New Rules for TARP Lobbyists Expected Tomorrow

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Tuesday, January 27, 2009 at 5:30 pm

Spending bailout money to lobby for more bailout money might soon become slightly more difficult.

Incoming Treasury Secretary Tim Geithner is expected to announce some new rules tomorrow governing the behavior of lobbyists for financial institutions seeking bailout money under the $700 billion financial rescue plan, according to the The Associated Press:

The new rules are designed to crack down on lobbyist influence over the rescue program, according to an administration official with knowledge of the changes.

This official, who spoke to The Associated Press on grounds of anonymity because the new rules had not yet been announced, said that they went farther than restrictions the Bush administration imposed.

The new rules will restrict the contact officials can have with lobbyists in connection with applications for funds from the bailout program, the official said. This official said the rules, which are aimed at making sure political influence is not a factor in awarding rescue money, will take as a model the limits that are imposed on political lobbying of the Treasury Department on tax matters.

However, Geithner’s new rules might seem more impressive if the incoming treasury secretary showed more concern about lobbyists on his own staff.

As my colleague Mary Kane reported today, Geithner’s own chief of staff, Mark Patterson, is a former lobbyist. Public lobbying disclosure records available from the Senate Office of Public Records show that Patterson lobbied for the Goldman Sachs Group as recently as April of 2008. At that time, Patterson was registered to lobby on credit default swaps, foreclosures, credit rating agencies, sovereign wealth funds, and a host of other financial issues that are directly related to the collapse of the financial sector and the Treasury’s attempts to clean up the mess.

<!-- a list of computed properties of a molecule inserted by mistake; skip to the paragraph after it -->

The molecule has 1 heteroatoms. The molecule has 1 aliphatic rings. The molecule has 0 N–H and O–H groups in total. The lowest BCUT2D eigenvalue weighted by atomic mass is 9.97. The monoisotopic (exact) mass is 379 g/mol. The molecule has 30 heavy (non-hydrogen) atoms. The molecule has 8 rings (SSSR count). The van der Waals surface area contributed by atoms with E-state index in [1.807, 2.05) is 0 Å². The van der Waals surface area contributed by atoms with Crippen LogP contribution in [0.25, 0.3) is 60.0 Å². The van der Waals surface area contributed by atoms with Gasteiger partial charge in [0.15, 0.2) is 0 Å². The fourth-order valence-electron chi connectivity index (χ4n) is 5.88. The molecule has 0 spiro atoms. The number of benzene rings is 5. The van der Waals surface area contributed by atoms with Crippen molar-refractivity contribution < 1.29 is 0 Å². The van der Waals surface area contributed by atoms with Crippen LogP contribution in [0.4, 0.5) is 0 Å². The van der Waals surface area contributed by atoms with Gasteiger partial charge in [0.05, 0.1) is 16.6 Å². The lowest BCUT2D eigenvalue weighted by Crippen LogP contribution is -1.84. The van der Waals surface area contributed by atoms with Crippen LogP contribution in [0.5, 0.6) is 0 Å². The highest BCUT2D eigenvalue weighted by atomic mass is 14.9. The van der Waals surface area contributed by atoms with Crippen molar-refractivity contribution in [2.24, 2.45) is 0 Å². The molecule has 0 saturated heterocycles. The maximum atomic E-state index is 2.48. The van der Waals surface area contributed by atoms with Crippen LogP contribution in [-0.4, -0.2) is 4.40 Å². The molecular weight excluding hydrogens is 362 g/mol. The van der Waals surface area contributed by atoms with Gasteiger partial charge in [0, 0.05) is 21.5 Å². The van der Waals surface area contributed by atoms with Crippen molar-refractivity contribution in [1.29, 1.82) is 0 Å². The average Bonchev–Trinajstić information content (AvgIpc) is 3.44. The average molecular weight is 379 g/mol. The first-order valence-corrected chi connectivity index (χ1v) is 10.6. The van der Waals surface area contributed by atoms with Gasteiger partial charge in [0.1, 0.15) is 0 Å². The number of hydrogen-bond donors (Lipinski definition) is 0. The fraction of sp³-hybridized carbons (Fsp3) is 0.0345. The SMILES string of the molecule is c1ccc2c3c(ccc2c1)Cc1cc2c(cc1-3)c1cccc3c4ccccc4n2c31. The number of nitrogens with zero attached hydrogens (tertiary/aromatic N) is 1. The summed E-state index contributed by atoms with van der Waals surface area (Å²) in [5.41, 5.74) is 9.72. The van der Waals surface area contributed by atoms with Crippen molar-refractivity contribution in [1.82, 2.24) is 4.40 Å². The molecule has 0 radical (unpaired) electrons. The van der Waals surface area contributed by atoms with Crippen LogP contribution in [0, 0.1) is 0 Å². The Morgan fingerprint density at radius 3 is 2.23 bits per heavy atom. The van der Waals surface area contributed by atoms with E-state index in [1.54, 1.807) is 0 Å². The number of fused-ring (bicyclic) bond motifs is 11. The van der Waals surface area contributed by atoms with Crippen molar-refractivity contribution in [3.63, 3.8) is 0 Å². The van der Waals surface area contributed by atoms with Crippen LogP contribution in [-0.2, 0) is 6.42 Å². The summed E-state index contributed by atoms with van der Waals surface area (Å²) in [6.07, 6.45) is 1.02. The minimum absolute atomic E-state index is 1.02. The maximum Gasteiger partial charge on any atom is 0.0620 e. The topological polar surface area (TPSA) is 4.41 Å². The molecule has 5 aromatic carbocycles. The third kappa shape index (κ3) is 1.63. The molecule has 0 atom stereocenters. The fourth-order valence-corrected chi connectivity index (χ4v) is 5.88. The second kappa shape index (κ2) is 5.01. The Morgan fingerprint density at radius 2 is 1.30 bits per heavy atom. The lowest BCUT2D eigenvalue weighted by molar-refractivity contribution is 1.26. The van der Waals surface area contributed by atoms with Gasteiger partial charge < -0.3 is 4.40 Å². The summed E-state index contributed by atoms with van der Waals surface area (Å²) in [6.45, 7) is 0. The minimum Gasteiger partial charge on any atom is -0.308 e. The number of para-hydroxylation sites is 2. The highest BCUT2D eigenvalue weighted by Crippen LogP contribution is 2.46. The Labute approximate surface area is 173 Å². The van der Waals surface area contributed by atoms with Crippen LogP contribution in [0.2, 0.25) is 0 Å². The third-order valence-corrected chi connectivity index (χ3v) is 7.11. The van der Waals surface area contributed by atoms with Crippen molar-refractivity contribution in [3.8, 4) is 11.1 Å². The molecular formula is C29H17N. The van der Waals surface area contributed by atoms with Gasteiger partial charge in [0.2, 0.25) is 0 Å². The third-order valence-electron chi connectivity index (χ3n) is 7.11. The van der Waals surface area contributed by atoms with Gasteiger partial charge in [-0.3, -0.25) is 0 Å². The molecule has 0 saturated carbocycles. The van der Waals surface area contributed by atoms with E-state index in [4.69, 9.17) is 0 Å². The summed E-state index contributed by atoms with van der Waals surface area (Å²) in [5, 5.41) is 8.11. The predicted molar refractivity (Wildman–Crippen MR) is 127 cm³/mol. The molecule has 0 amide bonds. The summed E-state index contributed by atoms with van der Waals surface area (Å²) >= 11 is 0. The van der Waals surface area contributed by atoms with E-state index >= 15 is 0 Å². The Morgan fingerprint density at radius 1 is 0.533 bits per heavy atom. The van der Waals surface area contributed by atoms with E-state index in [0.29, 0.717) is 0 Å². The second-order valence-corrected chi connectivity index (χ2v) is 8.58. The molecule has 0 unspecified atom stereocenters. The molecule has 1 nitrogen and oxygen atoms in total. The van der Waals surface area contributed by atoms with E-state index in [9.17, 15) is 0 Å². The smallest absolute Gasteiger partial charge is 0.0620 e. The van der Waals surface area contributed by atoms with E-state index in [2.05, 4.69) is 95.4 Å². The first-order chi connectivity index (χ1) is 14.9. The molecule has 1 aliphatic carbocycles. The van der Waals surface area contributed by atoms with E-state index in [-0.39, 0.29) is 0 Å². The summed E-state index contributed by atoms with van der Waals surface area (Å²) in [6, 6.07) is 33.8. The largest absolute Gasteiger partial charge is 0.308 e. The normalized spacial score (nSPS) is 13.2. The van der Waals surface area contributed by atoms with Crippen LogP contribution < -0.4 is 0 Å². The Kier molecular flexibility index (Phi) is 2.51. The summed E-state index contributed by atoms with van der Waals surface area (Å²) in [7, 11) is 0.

Goldman Sachs is already a major recipient of TARP funds.

The fact that Patterson is eligible to work for Geithner appears to illustrate some gaping loopholes in Obama’s supposedly tough executive order on ethics for executive branch employees. Under Obama’s new rules, lobbyists are forbidden from seeking employment at any agency they lobbied.

The last two years of SOPR records show that Patterson lobbied Congress on legislation that affected the Treasury Department, but not the Treasury Department itself. If Patterson had lobbied the Treasury Department directly, he would appear to be ineligible to serve under Obama’s executive order, which bars former lobbyists from “seek[ing] or accept[ing] employment with any executive agency that [they] lobbied within the 2 years before the date of [their] appointment.”

The same executive order also forbids lobbyists from having any contact with their former clients or making any decisions regarding their old lobbying issues during their first two years on the job. Is the Bailout Czar’s chief of staff going to be making decisions about his old lobbying issues? I guess it depends on what the meaning of “is” is.

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